"Players win games, but coaches lose them"

That Kiel jersey, never mind the crown, is starting to weigh very heavily on their backs and there is no better coach to guide them through that than Gislason. All great dynasties experience a downturn, but the ones with the courage of their convictions and trust in the man at the helm come out of them.

Ljubo by contrast must be sitting on top of the world. A narrow squeak of a win against his former club will stand him in great stead. But where is he in the mix. He would be the first to admit that this is not his team. The style hasn't changed since last year in any major regard. He is obviously living by the tenet;

"If it ain't broke, don't fix it"

But what he brings to the party this year is psychology. He is as much a mental coach as a physical one. His new voice might be just what this team needs to get over the line. Ljubo is also a man that defines himself by attention to detail, but he is also a great man-manager. He understands the needs of players and there are none better at giving players the mental tools necessary to win games.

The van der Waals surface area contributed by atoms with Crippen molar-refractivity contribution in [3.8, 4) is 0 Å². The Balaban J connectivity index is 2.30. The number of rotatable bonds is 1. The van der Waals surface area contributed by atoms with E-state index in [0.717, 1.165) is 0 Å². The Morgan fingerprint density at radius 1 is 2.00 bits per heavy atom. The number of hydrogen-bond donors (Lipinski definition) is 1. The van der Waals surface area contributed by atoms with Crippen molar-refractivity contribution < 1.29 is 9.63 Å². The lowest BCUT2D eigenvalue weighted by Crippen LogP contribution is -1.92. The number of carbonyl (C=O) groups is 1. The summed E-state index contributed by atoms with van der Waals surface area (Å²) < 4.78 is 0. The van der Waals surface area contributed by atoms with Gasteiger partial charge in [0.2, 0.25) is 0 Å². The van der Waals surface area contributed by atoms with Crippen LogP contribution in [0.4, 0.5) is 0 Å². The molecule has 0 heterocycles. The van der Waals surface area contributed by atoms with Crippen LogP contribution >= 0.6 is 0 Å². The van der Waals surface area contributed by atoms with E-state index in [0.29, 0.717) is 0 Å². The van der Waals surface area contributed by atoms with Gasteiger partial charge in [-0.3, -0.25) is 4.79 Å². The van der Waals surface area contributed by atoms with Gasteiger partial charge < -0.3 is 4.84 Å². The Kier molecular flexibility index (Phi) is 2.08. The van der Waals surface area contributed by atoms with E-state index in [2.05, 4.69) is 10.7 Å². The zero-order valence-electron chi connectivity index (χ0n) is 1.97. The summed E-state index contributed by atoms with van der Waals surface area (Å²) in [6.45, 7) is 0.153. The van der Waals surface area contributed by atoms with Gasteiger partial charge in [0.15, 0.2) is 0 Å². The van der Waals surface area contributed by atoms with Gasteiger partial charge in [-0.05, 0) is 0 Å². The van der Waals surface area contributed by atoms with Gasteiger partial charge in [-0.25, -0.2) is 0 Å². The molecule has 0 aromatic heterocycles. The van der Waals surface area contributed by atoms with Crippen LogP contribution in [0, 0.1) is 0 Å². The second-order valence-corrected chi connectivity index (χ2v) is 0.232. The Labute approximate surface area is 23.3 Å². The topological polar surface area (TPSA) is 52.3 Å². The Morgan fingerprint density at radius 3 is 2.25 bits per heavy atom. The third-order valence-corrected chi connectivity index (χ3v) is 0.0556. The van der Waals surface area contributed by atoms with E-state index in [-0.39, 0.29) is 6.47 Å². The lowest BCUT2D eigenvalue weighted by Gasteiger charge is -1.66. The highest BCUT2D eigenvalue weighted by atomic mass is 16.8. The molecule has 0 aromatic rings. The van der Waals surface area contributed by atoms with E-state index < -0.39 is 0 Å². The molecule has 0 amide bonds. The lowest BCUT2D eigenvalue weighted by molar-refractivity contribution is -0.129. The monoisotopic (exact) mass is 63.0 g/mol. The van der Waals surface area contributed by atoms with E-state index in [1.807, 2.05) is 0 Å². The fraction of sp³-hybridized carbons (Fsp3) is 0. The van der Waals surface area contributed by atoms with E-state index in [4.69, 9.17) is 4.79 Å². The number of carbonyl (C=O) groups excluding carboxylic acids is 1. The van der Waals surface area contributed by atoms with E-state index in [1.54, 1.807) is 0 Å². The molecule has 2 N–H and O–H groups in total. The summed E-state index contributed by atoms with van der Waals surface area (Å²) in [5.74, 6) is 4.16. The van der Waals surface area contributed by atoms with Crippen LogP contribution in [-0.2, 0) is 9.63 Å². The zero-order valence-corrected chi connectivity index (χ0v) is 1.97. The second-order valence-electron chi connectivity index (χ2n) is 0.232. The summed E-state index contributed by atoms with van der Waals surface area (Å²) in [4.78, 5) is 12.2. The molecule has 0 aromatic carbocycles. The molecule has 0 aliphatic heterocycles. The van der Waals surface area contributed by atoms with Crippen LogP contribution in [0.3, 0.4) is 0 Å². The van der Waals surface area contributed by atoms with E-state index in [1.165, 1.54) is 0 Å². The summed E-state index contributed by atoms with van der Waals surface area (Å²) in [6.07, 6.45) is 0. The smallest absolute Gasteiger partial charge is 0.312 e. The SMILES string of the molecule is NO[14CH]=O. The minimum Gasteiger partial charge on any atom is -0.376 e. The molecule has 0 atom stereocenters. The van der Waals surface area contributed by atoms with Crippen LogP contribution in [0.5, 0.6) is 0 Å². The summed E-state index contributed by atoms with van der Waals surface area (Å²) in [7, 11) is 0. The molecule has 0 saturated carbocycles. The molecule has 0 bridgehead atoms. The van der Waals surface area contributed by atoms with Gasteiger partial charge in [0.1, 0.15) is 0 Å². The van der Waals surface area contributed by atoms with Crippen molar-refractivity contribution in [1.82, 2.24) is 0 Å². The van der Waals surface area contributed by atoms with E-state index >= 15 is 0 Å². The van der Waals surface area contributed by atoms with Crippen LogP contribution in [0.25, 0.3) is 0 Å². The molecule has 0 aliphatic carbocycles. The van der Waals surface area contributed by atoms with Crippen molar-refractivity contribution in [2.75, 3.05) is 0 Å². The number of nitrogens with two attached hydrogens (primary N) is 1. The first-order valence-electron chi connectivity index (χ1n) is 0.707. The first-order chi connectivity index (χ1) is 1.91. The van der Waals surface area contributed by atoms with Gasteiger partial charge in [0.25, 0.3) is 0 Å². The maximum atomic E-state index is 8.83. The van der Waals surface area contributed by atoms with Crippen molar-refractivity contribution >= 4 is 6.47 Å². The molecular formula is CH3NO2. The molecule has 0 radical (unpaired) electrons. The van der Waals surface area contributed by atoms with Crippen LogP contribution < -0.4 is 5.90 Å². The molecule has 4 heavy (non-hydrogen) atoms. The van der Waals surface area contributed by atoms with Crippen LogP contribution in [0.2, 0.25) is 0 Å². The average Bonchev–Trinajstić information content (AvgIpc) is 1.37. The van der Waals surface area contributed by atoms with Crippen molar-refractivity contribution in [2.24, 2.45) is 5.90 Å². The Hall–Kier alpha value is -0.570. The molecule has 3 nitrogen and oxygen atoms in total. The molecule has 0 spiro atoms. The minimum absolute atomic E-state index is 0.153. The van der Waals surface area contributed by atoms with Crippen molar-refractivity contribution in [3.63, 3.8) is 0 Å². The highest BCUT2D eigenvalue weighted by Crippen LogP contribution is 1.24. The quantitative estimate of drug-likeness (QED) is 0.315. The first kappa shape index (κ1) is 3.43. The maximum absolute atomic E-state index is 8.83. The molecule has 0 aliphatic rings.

But in the back of his mind must be that this team has travelled a long road and that changes are coming. He will want his voice to be in command and that can also be difficult when you have too many senior players in your ranks. Plus if you think the pressure on Kiel is great to win, then double it and quadruple it in Veszprem. Perennial champions in Hungary, they have yet to wear the crown of the EHFCL. But a team that is knocking on the door of Europe's top competition needs to fall over that line anyway it can this season and regardless of how long Ljubo has been there, it will define his season.

But Vranjes is doing two jobs there. I'm not talking about the National team job. I'm talking about planning for the future and coaching this team to win. Because it could happen to them, what is happening to Kiel. The rebuilding process will begin soon, that is clear. And who knows how long that will take.

For both coaches, time is key. Vranjes has it, Gislason deserves it.

This Sunday all they both have is 60 minutes.

Author: ehfTV commentator Tom O'Brannagain